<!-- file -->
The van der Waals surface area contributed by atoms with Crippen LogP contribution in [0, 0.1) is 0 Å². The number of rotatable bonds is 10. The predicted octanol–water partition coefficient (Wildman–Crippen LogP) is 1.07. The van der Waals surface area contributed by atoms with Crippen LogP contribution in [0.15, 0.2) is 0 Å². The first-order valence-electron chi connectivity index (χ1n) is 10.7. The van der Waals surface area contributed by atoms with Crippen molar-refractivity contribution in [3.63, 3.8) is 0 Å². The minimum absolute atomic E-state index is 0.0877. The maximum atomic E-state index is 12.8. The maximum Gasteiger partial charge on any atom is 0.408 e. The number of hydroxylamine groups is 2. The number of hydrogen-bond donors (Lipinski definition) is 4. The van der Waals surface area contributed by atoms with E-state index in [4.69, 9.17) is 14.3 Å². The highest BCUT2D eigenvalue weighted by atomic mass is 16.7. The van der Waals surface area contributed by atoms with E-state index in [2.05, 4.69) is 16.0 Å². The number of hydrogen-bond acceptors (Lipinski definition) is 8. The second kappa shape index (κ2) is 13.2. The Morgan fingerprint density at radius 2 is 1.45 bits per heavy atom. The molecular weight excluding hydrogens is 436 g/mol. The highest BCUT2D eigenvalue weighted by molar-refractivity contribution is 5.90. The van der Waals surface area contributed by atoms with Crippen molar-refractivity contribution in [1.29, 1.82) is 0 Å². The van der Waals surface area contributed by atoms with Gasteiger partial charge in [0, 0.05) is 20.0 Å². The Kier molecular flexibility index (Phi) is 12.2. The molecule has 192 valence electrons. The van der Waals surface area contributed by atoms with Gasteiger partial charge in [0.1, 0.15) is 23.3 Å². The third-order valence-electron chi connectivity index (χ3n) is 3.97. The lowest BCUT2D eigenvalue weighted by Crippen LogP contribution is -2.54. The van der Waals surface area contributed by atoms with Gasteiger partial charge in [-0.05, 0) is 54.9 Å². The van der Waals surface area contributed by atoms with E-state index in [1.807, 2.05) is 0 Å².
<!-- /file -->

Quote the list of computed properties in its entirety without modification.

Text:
The van der Waals surface area contributed by atoms with Crippen LogP contribution in [0, 0.1) is 0 Å². The number of rotatable bonds is 10. The predicted octanol–water partition coefficient (Wildman–Crippen LogP) is 1.07. The van der Waals surface area contributed by atoms with Crippen LogP contribution in [0.15, 0.2) is 0 Å². The first-order valence-electron chi connectivity index (χ1n) is 10.7. The van der Waals surface area contributed by atoms with Crippen molar-refractivity contribution in [3.63, 3.8) is 0 Å². The minimum absolute atomic E-state index is 0.0877. The maximum atomic E-state index is 12.8. The maximum Gasteiger partial charge on any atom is 0.408 e. The number of hydroxylamine groups is 2. The number of hydrogen-bond donors (Lipinski definition) is 4. The van der Waals surface area contributed by atoms with E-state index in [4.69, 9.17) is 14.3 Å². The highest BCUT2D eigenvalue weighted by atomic mass is 16.7. The van der Waals surface area contributed by atoms with E-state index in [2.05, 4.69) is 16.0 Å². The number of hydrogen-bond acceptors (Lipinski definition) is 8. The second kappa shape index (κ2) is 13.2. The Morgan fingerprint density at radius 2 is 1.45 bits per heavy atom. The molecular weight excluding hydrogens is 436 g/mol. The highest BCUT2D eigenvalue weighted by molar-refractivity contribution is 5.90. The van der Waals surface area contributed by atoms with Crippen molar-refractivity contribution in [1.29, 1.82) is 0 Å². The van der Waals surface area contributed by atoms with Gasteiger partial charge in [0, 0.05) is 20.0 Å². The Kier molecular flexibility index (Phi) is 12.2. The molecule has 192 valence electrons. The van der Waals surface area contributed by atoms with Gasteiger partial charge in [0.1, 0.15) is 23.3 Å². The third-order valence-electron chi connectivity index (χ3n) is 3.97. The lowest BCUT2D eigenvalue weighted by Crippen LogP contribution is -2.54. The van der Waals surface area contributed by atoms with Gasteiger partial charge in [-0.05, 0) is 54.9 Å². The van der Waals surface area contributed by atoms with E-state index in [1.807, 2.05) is 0 Å².